Prostate Cancer and Diet & Lifestyle

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What is the prostateProstate cancer at a glance
Dietary FatPhytochemicals
Minerals & VitaminsMeal Preparation
Heart Health & Exercise

Prostatic concerns and cancer have been well documented and observed over the centuries, earlier than one may initially think.

Subsequently, a plethora of medical treatments and surgeries to combat the disease have been researched, executed and pioneered over the years. However, it’s been proven that one’s lifestyle, habits and diet can influence ones risk of developing prostate cancer as well as its progression in diagnosed patients. Accordingly, the main concern of most cancer survivors may simply be to lead a cancer-free life after the fact; however adopting a healthy diet and regular exercise are integral steps towards attempting to prevent other diseases that commonly occur with ageing.

What is the prostate…

You may find that the following article may help to shed light on an important topic that is still undergoing studies and trials. It may serve to inform readers affected by prostate cancer, of nutritional and lifestyle choices that could be potentially beneficial. Before diving in, it is important to have an idea of what the prostate is and its function.

The prostate is an organ that forms a part of the male reproductive system. Therefore, it is located directly below the bladder, just above the muscles of the pelvic floor and directly in front of one’s rectum.

Due to its proximity to the rectum, doctors are able to examine/palpate the gland directly via ones rectum.

The diagram on the right depicts the prostate (Highlighted in red) being manually examined or palpated.

Cross section diagram showing the manual examination of prostate gland rendering


Upon examination a healthy prostate gland can be said to have a smooth, elastic feel to the touch. This is due to the fact that the prostate is surrounded by a capsule, which is made up of; connective tissue, elastic connective tissue and many smooth muscle fibres.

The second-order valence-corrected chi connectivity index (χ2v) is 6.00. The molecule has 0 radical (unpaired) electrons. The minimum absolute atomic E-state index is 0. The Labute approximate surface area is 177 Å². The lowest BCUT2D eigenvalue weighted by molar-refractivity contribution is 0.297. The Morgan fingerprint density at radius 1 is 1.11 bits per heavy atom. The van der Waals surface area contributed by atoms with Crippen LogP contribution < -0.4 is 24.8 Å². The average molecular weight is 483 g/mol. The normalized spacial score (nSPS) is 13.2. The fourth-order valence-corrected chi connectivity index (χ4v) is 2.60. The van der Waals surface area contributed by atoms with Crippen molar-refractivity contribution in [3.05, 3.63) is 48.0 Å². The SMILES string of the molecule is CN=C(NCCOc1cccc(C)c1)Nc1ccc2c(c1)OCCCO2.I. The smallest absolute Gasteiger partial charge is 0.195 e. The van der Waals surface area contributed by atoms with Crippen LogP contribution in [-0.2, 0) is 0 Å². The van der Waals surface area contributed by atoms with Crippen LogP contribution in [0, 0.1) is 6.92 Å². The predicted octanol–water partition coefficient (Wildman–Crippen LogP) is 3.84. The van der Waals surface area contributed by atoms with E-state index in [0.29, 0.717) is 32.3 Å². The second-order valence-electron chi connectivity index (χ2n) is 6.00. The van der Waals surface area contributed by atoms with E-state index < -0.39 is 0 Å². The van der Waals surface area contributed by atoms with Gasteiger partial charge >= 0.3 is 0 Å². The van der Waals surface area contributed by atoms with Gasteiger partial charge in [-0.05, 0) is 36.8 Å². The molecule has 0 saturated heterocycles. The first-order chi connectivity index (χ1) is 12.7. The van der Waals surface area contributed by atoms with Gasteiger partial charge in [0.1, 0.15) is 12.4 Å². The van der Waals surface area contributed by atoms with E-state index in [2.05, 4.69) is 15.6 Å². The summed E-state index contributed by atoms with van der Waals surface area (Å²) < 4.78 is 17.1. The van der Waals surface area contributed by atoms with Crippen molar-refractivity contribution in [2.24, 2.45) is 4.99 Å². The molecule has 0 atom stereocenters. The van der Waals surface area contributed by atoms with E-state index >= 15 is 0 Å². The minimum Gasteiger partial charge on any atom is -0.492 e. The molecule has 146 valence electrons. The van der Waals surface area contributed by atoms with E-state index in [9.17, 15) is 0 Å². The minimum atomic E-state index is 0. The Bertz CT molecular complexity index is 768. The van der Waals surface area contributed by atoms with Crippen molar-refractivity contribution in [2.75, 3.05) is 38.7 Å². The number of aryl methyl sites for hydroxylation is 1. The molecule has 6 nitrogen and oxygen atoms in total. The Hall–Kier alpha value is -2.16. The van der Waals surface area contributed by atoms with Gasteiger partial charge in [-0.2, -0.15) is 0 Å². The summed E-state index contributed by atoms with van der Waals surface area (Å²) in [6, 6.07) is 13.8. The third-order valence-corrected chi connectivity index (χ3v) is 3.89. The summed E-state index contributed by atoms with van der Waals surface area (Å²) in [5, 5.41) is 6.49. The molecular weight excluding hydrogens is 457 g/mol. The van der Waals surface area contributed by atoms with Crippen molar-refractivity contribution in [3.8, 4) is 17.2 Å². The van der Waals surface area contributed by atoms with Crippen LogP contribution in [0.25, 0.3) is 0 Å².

Furthermore, the prostate is generally found to weigh approximately 15-20 grams and to be the size of a walnut. Generally, ones prostate will measure between 3 and 4cm at it’s widest portion, between 4-6 cm in length, and between 2-3cm in thickness. (Tanagho & McAninch, 378)

A human prostate encompasses the urethra which is the conduit between the bladder and the tip of the penis, through which urine and semen flows. In addition, ducts from the prostate gland flow directly into the urethra.

Main prostate function

One of the most important functions of the prostate is to produce some of the components of seminal fluid. This fluid helps to nourish and transport sperm cells. Therefore, during ejaculation, the muscles of the prostate contract and ensure that semen is forced into the urethra and expelled outwards.

The prostate is made up of three different “zones”, that form the entirety of the gland. Expand the sections below to see more on each zone…

Transition Zone

The smallest portion of the gland, the transition zone is at the centre of the organ and surrounds the urethra.

Diagram highlighting the transition zone of the prostate
Digital rendering of the prostate highlighting the Transition zone.

This zone tends to undergo benign (Noncancerous) growth in men of old age. This is medically referred to as Benign Prostatatic Hyperplasia (BPH). This tissue growth can result in the gland pressing up against the urethra or the bladder; often leading to difficulties with passing urine. 

Central Zone

This surrounds the transition zone and makes up about one quarter of the prostate’s mass.

Diagram highlighting the Central zone of the prostate
Digital rendering of the prostate highlighting the Central zone.
Peripheral Zone

This surrounds the central zone and accounts for about 70% of the gland’s total tissue mass.

Diagram highlighting the peripheral zone of the prostate
Digital rendering of the prostate, highlighting the Peripheral zone

Where malignant (cancerous) growths normally occur.

Prostate Cancer at a Glance…

Cancer of the prostate, is one of the most common types of cancer found in men. Moreover, prostate cancer is ultimately the result of changes in the DNA of “normal” prostate cells.